This cycle, despite having been anti-Trump from essentially the moment of his announcement—and, indeed, being in essentially the position I was in last cycle, of being unable to support any but a couple of the contenders in a very large field—I nonetheless occasionally defend Trump from silly attacks. Not because I think Trump should be president or think his many outrages are “okay if you’re a Republican” but because of my longstanding positions that 1) we should employ relative honesty in campaign debates and that 2) employing dishonest and silly arguments actually serves to undermine the legitimate ones.
Indeed, like the proverbial blind squirrel scratching for acorns, Trump occasionally stumbles onto reasonable critiques of Obama administration or longstanding bipartisan consensus policy positions. Even then, he usually does so inarticulately and perhaps without fully understanding even why he’s right. But I tend to presume the best version of the argument is what is meant and defend them on that basis. (Alas, because of vagaries of time and enthusiasm, I’m doing a lot more of that on Twitter than I am here these days. And I’m not on Twitter nearly as much as I was here in my heyday.)
At the same time, despite reluctantly concluding that a Hillary Clinton presidency is the lesser of the two available evils, I’ve nonetheless continued to argue that her use of a private email server to shield her government business from scrutiny and her use of her position as Secretary of State to leverage donations to her private foundation were unseemly. I don’t find those positions mutually incompatible.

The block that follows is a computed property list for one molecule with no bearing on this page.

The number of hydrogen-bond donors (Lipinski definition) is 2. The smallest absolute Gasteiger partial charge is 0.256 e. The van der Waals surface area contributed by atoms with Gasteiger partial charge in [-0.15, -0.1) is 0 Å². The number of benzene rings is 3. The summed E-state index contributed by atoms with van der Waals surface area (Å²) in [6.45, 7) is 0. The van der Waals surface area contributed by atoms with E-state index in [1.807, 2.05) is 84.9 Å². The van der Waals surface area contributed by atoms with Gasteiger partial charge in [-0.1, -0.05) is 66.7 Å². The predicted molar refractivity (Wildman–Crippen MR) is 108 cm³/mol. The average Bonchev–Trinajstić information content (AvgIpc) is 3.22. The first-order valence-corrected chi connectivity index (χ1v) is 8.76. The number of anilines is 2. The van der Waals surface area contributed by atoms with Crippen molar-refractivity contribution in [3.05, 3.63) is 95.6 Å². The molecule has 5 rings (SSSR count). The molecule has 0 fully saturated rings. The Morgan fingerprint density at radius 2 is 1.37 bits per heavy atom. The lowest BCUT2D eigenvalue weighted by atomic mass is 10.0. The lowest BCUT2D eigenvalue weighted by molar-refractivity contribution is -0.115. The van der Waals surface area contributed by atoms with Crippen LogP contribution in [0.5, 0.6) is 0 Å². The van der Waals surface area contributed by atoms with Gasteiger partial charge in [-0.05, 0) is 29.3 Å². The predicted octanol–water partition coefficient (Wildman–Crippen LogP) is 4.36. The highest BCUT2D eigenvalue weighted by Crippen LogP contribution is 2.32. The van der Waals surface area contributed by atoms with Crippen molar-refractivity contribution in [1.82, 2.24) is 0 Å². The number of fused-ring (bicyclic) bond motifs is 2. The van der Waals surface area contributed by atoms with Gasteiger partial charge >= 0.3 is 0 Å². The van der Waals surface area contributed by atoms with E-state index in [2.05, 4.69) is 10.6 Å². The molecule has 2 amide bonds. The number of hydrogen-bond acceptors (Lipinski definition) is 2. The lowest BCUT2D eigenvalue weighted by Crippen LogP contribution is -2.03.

One thing is certain: A little over a month from now, the election will be behind us. What remains to be seen is whether the centrifugal forces that have gripped us so severely throughout the past year will weaken somewhat, allowing us to back away, if only for a time, from our entrenched, polarized positions.
That’s one possibility.
Another is that our quick-tempered tendency to think the worst of those who disagree with us will continue to deepen, with everyone on the other side of the partisan divide looking ever-more like moral monsters. In that unhappy eventuality, the political contest of 2016 may soon seem tame, as our politics devolves even further into a metaphorical act of slamming doors in each other’s faces.
I’ve recently expressed similar, if darker, fears here.
Now, this isn’t purely a case of “both sides do it.” The version coming from the right—and especially from Trump and his most ardent supporters—is far more sinister and noxious than that coming from the even the Bernie Sanders die-hards, much less the relatively Establishment Clinton quarter. But that doesn’t mean there isn’t real danger in writing off Trump’s supporters as simply racists, misogynists, and morons.
Healing this divide after what I presume will be a Clinton victory a month from now will be extremely difficult. Even in an extremely polarized period, she’s an outlier in her ability to alienate. Not only does she lack her husband’s phenomenal ability to emote, she doesn’t have Barack Obama’s soaring oratory skills or even George W. Bush’s ability to relate to the ordinary Joe. She’s more akin to Bush the Elder in that regard: a competent insider who would be far better suited to be a prime minister than a president.